Responsible social media use

Responsible social media and the rise of fake news

How can you tell fact from fiction in what you read on social media these days? The truth is, it is getting ever harder. We are spoon-fed misinformation on a daily basis and each little morsel is added to the soup bowl of deception. Before you know it you are passing on untruths to your own community, unaware. Many of your connections will take the same article, and repost it again, and again and so the cycle continues. Before you know it, a contagious case of misperception has broken out.

But how dangerous is fake news? News sources that feed your emotions are very addictive and once a post, a tweet or an article has appealed to your passionate side, you want to share that emotion with others.

But don’t be so quick to click – we should verify the source of the information and do some research before we continue pressing the send button. We each have a responsibility to stop the spread of fake news, which brings me on to the host sites of this news – should social media sites, such as Facebook or Twitter have a greater responsibility for the spread of misinformation? They are the conduits for such untruths and have created a platform for the information to go viral, very, very quickly. They are now, even if unwittingly, the digital equivalent to the traditional newspaper stand.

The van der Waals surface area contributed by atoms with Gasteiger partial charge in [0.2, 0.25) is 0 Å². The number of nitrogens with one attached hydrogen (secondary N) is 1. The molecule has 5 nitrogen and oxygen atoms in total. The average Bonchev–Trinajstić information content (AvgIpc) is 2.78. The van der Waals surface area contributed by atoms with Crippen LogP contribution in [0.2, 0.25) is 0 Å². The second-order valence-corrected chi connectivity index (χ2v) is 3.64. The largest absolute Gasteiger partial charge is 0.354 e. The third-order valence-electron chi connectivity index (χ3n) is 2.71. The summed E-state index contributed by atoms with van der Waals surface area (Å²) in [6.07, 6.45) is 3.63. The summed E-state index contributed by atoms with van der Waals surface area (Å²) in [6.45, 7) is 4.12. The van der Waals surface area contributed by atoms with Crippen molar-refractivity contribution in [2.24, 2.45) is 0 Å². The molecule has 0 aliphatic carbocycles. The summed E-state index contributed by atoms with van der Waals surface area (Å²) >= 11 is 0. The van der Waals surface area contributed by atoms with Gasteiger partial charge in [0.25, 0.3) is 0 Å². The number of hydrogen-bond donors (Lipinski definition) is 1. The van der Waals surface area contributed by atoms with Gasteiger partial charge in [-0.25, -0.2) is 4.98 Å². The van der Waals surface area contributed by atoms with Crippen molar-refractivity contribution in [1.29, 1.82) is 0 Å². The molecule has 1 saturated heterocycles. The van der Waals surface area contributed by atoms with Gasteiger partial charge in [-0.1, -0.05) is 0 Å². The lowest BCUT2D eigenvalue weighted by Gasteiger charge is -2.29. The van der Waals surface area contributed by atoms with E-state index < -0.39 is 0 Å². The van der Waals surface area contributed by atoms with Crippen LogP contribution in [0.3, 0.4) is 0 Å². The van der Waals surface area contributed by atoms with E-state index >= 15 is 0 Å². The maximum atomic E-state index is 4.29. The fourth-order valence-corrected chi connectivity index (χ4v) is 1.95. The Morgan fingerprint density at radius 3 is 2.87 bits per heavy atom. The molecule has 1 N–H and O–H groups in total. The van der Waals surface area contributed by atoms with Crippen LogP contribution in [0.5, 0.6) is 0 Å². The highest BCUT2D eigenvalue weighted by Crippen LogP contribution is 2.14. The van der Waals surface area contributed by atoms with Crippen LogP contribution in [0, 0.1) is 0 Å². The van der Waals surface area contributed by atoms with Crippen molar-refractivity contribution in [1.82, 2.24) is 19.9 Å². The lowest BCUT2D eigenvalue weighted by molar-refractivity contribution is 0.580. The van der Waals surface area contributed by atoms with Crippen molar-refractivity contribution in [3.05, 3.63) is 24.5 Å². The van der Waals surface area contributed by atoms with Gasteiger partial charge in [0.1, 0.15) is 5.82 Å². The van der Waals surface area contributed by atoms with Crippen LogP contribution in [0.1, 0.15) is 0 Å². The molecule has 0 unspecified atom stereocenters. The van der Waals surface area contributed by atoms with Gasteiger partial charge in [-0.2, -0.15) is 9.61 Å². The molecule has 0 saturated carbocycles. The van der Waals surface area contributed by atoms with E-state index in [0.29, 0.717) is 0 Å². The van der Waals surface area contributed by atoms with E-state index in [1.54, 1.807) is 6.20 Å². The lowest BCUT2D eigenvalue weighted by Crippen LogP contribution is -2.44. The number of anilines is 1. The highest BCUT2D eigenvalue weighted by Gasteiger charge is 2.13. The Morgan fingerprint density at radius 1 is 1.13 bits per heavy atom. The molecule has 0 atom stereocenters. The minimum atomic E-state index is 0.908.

If you work on the basis of the traditional view of ‘any publicity is good publicity’, then are some of these ‘fake’ news items actually created and spread with the intent of the expected outcome by those craving fame? I would say absolutely yes!

Then there are the political information spreaders who have an agenda to bad-mouth others through made up news to better their causes, whereby the victims of the lies could do without that sort of publicity.

Facebook, Twitter and the like do have a responsibility here – they fund their sites by accepting bids to advertise and whilst they claim to hold no affiliation with those media outlets or autocratic countries, the perception from the general public is that they clearly have a responsibility of endorsing or withdrawing such advertising. Twitter, for example, are no longer accepting advertisements from ‘Russia Today’ due to the Russian Election scandals and I don’t think any of us have missed the Zuckerberg revelations in recent months – so we clearly do hold these ‘media outlets’ accountable.

The conclusion to this is that social media sites don’t actually generate the fake news, but they do serve it up to us in the soup bowl and therefore they have a responsibility. But therefore we, as the data consumers, must also exercise diligence to explore the provenance of such claims.